Week Twenty-three of Your Pregnancy

Embed

Week 23 Info

WEEK 23

Weighing in at a pound, and at eight inches long, your little one is starting to really look like a baby!  You can compare her size to a box of sugar or a bag of coffee beans.  Her skin is filling out as the first layers of fat are deposited and her muscles grow.  During the next month, her weight may almost double.  She's starting to drink the amniotic fluid she's floating in, and her digestive system is mature enough to absorb nutrients.  And not only is your baby starting to drink and taste, but all of his sensory systems are maturing as well.  The bones of her inner ear are beginning to harden and her pancreas is developing "the pancreas is very important in the production of insulin".  Your baby's fingernails are almost fully formed and the lanugo "fine hair" that covers his body is getting darker.  Your baby continues to grow in preparation for the journey of birth.  Your baby can often hear loud noises in the womb from now on so don't be surprised if your baby seems to move around a bit when you are vacuuming or in an environment where loud noises are quite common.
Your baby still has lots of room to move around, so the kicks, punches and movements you had felt before will continue.  In fact, there will be times when you will be able to see your baby moving from the outside!  This is a good time to get Dad to feel the baby moving, too.

You may find yourself having "or starting" mood swings.  Don't worry; these are normal and will subside either late in your third trimester or shortly after the birth of your baby.  These mood swings are due to the rising hormone levels as your body readies itself for delivery.  Dads, do something nice and totally unexpected like doing the laundry without being asked or bringing home dinner after work.  Let mom know how special she is and show her how special you are.

Your regular prenatal appointments will continue and your prenatal provider may palpate your abdomen. This palpation is the provider's way of feeling the position of the baby.  They will also continue the use of a tape measure to measure your fundal height "cm measured from the top of the pubic bone to the top of the uterus". Your fundus "top of your uterus" will be approximately one to one-and-a-half inches above your navel at this point.  You may worry if you are a bit bigger or smaller than the average, but it is normal for you to be individual in your measurements as every mother is different.  However, if you continue to worry, be sure to ask your doctor about your concerns.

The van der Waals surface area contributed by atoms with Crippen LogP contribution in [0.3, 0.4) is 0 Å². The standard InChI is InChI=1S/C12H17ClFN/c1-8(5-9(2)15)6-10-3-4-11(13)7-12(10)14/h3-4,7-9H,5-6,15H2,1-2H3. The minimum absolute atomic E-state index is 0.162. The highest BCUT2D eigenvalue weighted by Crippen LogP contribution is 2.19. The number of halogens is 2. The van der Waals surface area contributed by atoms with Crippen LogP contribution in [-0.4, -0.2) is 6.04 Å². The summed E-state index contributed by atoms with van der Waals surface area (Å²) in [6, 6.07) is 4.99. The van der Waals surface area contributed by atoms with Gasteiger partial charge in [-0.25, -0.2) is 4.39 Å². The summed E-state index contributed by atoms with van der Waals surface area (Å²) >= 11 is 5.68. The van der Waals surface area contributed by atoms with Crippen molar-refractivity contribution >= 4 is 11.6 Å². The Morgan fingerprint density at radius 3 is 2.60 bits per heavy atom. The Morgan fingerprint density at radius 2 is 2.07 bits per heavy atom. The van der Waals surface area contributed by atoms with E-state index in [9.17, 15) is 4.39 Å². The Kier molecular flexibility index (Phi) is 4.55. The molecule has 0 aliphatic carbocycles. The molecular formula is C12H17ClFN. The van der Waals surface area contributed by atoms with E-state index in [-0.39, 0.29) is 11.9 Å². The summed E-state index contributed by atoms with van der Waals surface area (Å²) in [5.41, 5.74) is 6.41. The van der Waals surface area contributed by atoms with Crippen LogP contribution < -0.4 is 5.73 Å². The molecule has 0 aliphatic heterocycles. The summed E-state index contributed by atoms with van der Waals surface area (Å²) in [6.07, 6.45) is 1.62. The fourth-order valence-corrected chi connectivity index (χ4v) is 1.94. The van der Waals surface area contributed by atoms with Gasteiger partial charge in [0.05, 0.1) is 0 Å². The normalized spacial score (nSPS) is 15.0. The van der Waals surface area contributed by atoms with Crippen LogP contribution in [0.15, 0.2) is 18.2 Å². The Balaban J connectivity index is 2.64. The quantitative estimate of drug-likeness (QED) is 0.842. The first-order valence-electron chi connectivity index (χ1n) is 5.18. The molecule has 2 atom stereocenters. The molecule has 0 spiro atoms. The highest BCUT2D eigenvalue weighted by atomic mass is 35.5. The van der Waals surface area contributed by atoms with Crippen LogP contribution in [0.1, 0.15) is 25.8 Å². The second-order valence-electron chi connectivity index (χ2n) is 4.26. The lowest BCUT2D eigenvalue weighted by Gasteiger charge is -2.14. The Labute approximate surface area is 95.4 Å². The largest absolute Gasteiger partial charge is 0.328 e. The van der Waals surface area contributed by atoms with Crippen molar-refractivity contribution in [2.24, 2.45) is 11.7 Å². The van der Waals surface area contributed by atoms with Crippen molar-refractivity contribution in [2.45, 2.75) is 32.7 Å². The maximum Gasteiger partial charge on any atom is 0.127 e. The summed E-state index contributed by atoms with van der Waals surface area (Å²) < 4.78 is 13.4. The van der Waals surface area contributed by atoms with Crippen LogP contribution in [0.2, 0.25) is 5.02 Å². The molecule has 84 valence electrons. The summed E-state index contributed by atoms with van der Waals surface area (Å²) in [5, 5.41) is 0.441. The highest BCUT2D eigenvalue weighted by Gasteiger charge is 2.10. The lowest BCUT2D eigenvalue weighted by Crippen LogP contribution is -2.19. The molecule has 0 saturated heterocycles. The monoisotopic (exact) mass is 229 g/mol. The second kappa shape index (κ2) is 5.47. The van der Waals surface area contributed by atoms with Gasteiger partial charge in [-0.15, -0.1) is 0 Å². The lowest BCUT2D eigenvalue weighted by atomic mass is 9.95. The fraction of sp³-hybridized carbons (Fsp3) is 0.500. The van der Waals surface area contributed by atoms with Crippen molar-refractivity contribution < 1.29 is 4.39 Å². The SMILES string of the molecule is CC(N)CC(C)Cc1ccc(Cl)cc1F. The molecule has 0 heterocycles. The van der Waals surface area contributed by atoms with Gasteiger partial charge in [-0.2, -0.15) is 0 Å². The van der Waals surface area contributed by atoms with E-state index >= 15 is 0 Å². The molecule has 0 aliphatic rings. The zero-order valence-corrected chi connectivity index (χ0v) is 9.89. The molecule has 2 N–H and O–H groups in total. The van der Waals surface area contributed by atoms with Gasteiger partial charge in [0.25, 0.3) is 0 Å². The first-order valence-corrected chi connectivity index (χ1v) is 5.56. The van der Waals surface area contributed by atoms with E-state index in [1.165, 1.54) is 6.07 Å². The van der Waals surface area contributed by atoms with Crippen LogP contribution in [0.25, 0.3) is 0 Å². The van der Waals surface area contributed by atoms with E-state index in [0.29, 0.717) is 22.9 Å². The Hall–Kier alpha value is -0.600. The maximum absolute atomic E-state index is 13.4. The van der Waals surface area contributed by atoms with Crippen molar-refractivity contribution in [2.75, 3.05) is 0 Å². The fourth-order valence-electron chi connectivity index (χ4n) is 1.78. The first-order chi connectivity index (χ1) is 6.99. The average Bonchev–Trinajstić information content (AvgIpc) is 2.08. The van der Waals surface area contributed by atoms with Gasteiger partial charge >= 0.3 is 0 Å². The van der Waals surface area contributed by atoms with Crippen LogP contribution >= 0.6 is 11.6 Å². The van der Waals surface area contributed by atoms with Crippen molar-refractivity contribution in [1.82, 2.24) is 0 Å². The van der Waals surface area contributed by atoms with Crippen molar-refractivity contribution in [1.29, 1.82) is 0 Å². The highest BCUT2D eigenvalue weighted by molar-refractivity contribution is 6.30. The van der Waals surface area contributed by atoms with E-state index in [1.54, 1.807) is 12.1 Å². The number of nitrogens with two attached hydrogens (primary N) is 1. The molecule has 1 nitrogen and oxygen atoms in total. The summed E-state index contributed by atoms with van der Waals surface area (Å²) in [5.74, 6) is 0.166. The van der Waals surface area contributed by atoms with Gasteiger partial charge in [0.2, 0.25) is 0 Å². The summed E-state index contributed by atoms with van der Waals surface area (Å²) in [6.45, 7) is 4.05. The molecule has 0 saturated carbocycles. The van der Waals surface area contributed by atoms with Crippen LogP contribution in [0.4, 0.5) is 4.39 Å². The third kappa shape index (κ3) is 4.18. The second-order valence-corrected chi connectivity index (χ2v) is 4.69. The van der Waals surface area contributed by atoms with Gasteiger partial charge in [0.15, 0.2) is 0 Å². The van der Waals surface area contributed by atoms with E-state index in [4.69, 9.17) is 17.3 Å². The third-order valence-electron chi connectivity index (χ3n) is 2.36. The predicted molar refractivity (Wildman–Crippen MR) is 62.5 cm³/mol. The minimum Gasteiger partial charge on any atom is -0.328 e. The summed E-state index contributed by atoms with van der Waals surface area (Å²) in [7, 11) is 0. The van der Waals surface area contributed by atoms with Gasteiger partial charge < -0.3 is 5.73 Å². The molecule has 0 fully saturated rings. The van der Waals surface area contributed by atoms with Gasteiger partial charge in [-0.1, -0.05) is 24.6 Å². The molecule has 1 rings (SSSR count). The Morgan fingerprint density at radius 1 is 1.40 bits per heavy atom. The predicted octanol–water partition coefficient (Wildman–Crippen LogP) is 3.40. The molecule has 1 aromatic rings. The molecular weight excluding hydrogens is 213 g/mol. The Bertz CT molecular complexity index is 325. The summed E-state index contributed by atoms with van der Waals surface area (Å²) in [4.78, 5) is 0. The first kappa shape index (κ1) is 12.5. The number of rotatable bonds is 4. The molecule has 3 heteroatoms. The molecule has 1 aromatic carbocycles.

The important thing about exercise during pregnancy is to just do it. The benefits are immeasurable, such as an improved sense of well-being and a reduced risk of medical interventions for you and your baby at delivery. Walking is as effective as running during pregnancy, provided you walk fast and far enough. Or you can try running in the deep end of a pool using either a flotation device or a pool noodle.

As you get farther along in your pregnancy you will probably start experiencing more frequent Braxton hick's contractions. Some physicians refer to them as false labor. They do actually serve a purpose, helping to prepare the cervix for the process of effacement and dilation. This describes the process whereby the cervix thins out and opens up in preparation for delivery.

If you notice that your contractions stop when you change positions or relax, you are probably having Braxton Hicks contractions and not true labor contractions. Drink a glass or two of water if they become bothersome, because dehydration can sometimes increase the frequency of contractions.

Call your doctor however if you notice any of the following, which may be signs of pre-term labor-

Contractions that increase in frequency and duration.
Contractions that are longer than 60 seconds and occur less than 5 minutes apart for an hour or more.
Contractions accompanied by bloody or watery discharge.
Contractions accompanied by lower back pain.
More than four contractions an hour or any contractions occurring at regular intervals.
More than likely you'll find that you come to recognize Braxton Hicks easily enough, and welcome them as a sign that your body is preparing for the momentous task of labor to come several weeks down the line.

Post A Comment

You must be a member to post comments